I’m not answering the question about opportunities because the opportunities will emerge as long as we understand what these things are good for; right now, we’re caught in a cycle where there is a difference between viability and desirability. The fact that something can be done does not mean that it should be done. I think that we’re heading really fast in the viability angle without stopping to think about desirability.
I remember reading this AirBnB house post- usually when you check out, there’s an instructions sheet that tells you what you should do with the house- that had a whole instruction sheet just to tell you how to turn on the lights, because there were smart lights everywhere. So, step 1: download an app… you know, you failed! Lights are something that we have agency over right now; you flip a switch and within a very short span of time the light goes on. If you have to download an app, when you’re stumbling in the dark holding groceries, well, you failed.
So I think we have a long way to go with the IoT, and I think that is very exciting for us as designers because it means there is a lot of work to do. Again, this is part of refashioning the world and here we are literally doing it. But we also have to be very conscious about what we are doing and about what we are giving up in the process of enabling these things.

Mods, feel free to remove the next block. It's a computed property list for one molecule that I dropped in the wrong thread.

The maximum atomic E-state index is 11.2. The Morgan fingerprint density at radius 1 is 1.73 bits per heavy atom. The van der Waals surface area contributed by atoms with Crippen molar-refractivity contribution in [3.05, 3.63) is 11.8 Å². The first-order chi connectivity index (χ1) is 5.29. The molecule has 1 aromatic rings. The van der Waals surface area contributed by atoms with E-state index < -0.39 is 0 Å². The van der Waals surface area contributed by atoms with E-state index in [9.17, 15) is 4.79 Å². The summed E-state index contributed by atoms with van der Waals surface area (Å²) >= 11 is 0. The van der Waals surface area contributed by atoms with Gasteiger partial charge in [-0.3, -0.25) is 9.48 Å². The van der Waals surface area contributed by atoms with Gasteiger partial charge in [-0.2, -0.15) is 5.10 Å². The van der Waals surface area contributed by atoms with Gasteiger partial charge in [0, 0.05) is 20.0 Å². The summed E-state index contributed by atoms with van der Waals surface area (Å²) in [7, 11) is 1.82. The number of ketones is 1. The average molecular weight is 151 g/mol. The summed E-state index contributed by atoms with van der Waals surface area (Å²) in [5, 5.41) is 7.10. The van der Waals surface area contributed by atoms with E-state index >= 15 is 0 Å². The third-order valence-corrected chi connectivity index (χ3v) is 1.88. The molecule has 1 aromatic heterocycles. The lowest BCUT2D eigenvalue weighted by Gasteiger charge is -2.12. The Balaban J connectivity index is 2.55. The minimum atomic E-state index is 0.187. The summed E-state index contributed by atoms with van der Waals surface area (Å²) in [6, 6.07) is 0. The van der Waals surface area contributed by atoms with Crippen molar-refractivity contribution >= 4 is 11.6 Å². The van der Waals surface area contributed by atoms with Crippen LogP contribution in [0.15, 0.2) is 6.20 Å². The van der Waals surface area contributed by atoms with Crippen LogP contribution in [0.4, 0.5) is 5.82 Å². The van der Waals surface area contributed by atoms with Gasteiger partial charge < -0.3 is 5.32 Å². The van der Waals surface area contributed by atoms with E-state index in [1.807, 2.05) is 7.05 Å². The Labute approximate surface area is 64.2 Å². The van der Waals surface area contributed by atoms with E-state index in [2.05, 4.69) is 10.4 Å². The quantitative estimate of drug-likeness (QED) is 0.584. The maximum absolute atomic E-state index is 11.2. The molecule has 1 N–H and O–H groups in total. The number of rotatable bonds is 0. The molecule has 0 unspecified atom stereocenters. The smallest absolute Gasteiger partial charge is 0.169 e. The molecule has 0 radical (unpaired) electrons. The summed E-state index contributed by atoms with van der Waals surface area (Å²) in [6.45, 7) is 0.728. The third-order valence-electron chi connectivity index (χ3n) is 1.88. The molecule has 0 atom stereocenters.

As designers, I think we have this ethical responsibility to make things better, and not just different, for the sake of technology.
What question haven’t we asked you which you think we should ask you?
Tim Ferris, the guy who wrote “The four-hour work week”, has a podcast in which he interviews people who have been top performers in different fields, such as Arnold Schwarzenegger, or Marc Andreessen that we mentioned earlier. At the end of the interview he always asks a set of questions, and one that I really like is that he asks people ‘what is the book you have given away the most’. Which is a different question from asking what is your favourite book, because I have books that are my favourites but I don’t think that other people would enjoy. This, instead, helps spread ideas that I think other people should be aware of.
So, if I had to answer that question, there is this small book called “Rapid problem solving with post-it notes” (David Straker, 1997). For all these talks about technologies and doing things with computers, I still find that the whiteboard with a set of sticky notes is one of the most effective way to get people to collaborate on solving problems together. This little book provides an operating system for the whiteboard: it gives you patterns you can use to sort ideas, find relationships between things, is really useful.
EuroIA 2016 will be held in Amsterdam on the 22–24 September. Learn more about the conference and get your tickets now.